DIDASKALIA

FEATURES: FUSING GREEK AND ASIAN DRAMA

Suzuki Tadashi's Theatre: A Japanese Export that Enriches

Marianne McDonald
Department of Theatre
University of California at San Diego
La Jolla
CA
U.S.A.


Suzuki has staged three 'Greek' tragedies, or four, if we consider his two versions of Euripides' Bacchae as separate. The first Bacchae was presented in 1978, and the second was performed last year in Saratoga. The second version was called Dionysus. The other two plays are an adaptation of Euripides' Trojan Women and Clytemnestra, a combination of Aeschylus' Oresteia, Sophocles' Electra and Euripides' Electra and Orestes.

The Japanese expropriation of Greek tragedy, one of the West's greatest cultural treasures, is symptomatic of its emergence from pre-twentieth century isolation and post-World War II reparation. It also illustrates a new internationalism in the arts facilitated by the technological advances with which the Japanese are particularly identified. The new geopolitical construct is connected by an umbilical cord of communication that can nourish in some instances, strangle in others. Markets rather than nations now seem to dominate. This is the world of the broken boundary. As national barriers are blurred, barriers have become indistinct even between human and human facsimile. Philip Dick's androids are more human than the human, whereas the sarariman ('salary man') is expected to be robotic.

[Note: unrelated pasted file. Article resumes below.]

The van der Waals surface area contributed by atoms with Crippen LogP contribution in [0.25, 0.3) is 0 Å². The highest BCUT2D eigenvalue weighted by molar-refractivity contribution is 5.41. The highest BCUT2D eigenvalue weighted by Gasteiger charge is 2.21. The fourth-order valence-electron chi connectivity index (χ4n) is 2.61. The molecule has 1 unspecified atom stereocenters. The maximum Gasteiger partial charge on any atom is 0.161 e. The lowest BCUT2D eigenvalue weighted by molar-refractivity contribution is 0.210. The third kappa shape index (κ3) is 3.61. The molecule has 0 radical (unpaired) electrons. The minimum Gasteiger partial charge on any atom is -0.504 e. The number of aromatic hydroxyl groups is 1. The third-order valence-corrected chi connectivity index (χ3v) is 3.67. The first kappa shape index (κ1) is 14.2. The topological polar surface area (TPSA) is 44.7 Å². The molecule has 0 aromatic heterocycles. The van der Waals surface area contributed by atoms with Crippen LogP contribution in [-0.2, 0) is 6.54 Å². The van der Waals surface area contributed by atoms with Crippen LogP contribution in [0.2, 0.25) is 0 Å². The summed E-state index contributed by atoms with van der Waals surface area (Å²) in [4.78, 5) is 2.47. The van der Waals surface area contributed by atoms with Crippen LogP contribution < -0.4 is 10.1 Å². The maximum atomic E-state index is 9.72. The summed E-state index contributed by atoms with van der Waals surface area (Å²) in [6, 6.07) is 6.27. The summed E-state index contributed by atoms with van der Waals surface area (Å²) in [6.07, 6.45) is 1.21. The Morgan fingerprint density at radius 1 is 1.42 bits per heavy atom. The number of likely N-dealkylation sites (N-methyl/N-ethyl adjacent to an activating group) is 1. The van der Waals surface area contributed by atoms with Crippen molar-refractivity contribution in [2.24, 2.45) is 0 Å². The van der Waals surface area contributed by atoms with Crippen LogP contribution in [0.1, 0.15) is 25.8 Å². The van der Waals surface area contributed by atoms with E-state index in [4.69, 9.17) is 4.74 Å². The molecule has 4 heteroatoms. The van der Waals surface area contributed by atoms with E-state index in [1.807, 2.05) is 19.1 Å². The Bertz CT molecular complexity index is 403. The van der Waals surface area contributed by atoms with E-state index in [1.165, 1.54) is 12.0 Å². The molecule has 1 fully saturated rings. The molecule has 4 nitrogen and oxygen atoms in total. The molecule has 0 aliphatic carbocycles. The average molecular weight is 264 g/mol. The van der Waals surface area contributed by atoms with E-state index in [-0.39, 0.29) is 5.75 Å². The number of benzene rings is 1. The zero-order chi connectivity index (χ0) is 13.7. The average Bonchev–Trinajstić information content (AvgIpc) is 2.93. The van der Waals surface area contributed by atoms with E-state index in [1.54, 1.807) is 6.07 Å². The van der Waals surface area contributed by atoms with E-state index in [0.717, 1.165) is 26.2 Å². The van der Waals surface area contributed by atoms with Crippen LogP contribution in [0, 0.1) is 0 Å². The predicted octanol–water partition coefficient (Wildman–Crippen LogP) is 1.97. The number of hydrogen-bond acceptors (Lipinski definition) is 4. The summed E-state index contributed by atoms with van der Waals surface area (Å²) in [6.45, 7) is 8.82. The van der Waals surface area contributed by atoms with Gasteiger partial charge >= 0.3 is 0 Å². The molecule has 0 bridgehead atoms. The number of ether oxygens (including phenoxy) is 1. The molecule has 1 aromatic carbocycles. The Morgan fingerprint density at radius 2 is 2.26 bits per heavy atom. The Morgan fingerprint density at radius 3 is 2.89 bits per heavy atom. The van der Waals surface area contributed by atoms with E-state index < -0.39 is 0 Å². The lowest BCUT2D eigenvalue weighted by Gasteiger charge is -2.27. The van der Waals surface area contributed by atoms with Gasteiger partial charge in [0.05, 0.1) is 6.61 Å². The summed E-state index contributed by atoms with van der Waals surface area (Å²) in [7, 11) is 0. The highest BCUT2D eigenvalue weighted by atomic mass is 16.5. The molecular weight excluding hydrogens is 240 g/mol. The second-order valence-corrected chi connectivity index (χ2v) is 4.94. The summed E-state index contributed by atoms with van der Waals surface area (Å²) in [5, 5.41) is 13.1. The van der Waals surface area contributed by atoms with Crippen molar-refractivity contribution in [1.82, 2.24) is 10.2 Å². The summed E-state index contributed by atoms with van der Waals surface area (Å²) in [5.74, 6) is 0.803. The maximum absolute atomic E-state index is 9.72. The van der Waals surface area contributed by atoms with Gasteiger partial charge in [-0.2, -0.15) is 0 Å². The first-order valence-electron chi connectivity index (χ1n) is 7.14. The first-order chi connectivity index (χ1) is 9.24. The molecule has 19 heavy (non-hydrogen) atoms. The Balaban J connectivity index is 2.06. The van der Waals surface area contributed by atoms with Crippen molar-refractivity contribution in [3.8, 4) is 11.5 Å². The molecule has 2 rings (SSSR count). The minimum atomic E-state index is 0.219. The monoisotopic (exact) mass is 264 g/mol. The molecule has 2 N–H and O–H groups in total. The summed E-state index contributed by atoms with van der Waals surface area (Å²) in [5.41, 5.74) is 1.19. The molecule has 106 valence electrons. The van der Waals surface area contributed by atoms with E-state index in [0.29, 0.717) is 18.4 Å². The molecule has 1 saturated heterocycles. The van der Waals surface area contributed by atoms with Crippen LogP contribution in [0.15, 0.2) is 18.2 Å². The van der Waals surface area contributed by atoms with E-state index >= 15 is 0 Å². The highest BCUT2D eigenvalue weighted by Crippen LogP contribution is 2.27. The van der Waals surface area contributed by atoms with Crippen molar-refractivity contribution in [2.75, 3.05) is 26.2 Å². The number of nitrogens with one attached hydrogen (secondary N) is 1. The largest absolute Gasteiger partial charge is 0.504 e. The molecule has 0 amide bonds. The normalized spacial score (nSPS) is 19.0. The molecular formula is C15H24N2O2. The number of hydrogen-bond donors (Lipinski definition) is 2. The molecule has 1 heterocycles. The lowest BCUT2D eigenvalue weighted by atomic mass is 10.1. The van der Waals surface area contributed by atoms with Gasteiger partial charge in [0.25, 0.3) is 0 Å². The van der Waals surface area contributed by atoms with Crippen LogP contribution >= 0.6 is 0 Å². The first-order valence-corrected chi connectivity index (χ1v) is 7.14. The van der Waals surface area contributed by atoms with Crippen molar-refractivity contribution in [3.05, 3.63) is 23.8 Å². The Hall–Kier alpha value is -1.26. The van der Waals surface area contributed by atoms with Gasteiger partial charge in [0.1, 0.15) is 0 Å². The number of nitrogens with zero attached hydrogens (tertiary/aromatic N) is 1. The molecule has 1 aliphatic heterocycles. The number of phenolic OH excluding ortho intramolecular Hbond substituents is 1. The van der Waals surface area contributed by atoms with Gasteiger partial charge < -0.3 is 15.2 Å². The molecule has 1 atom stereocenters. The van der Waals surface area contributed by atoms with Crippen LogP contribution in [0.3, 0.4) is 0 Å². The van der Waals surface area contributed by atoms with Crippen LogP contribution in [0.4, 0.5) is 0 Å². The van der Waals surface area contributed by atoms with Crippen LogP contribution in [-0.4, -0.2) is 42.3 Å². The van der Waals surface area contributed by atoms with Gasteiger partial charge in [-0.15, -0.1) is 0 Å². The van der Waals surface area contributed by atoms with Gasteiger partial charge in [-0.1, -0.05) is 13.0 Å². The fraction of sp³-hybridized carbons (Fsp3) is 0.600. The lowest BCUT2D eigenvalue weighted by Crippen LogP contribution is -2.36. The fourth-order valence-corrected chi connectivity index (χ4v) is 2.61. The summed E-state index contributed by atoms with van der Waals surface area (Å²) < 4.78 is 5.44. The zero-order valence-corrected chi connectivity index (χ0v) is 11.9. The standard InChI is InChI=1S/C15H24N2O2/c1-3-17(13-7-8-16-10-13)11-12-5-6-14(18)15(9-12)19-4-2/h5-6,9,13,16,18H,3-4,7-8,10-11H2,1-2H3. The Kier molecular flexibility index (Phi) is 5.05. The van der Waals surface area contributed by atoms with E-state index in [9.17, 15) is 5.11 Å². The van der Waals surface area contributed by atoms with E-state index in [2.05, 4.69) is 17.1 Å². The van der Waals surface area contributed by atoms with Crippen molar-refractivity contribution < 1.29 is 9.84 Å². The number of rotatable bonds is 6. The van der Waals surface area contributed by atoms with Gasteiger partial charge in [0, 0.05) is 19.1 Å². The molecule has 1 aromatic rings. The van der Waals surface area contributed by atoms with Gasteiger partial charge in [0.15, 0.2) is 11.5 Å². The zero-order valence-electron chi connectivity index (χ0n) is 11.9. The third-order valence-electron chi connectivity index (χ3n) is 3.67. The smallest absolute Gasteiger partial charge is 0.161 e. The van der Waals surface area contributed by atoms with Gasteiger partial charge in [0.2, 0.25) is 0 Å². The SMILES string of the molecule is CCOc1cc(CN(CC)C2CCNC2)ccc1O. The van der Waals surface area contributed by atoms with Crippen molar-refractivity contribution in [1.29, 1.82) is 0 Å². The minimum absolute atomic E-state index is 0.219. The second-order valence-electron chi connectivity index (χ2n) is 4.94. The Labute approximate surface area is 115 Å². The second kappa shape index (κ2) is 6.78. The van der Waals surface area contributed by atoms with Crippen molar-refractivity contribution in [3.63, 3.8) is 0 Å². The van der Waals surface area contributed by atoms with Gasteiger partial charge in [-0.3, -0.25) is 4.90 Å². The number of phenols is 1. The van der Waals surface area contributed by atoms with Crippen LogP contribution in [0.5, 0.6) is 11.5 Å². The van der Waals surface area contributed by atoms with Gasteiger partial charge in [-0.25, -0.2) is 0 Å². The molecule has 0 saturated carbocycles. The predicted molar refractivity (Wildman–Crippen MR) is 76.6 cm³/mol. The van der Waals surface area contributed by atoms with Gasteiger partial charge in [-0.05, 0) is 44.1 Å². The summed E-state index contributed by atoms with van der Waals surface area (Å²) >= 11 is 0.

Most entertainment that survives the market takes few risks, but the theatre of Tadashi Suzuki still dares to ask questions, rather than simply lull its audience to sleep. His theatre crosses boundaries and challenges the imagination. It gives us a focus on the changing conditions of our own lives, as well as the lives of ancient Greeks and modern Japanese.

Suzuki formed his first company in 1966, the Waseda Sho-Gekijo; he is now based in Toga (Suzuki Company of Toga: SCOT), Tokyo, and a new theatrical facility built by Isozaki at Fujiyama. He also collaborates with Anne Bogart at The Saratoga International Theatre Institute located in Saratoga Springs in America. He began in Japan by doing some Japanese drama, and then turned to modern American classics. He was disappointed by the particularity of the latter and sought the universality offered by ancient Greek drama.

At the same time he developed a style derived from the classical Japanese tradition, particularly Noh and Kabuki, which involved the use of the whole body so that communication was carried out nonverbally as well as verbally. He also mixes casts, having Japanese work with American Caucasians, the latter speaking in English and the former in Japanese. Costumes are mixed: Clytemnestra is dressed in traditional Tokugawan costume, whereas Orestes and Electra appear in shorts and T-shirts. Western music mingles freely with that of the East, past with present.

Euripides appears to be Suzuki's favorite of the Greek tragedians; his acute psychological commentary and social criticism seem appropriate for the issues that Suzuki deals with. The Trojan Women is a study in suffering. A woman who has survived a catastrophe (Hiroshima?) imagines herself as Hecuba, and the drama unfolds. The original actress, Kayoko Shiraishi, played Cassandra also, and her transformation before our eyes from aged actress to young maiden was spectacular and thoroughly convincing. This play indicts the arrogance of the conqueror and shows how in wars it is the women and the children who suffer most: they survive only to mourn.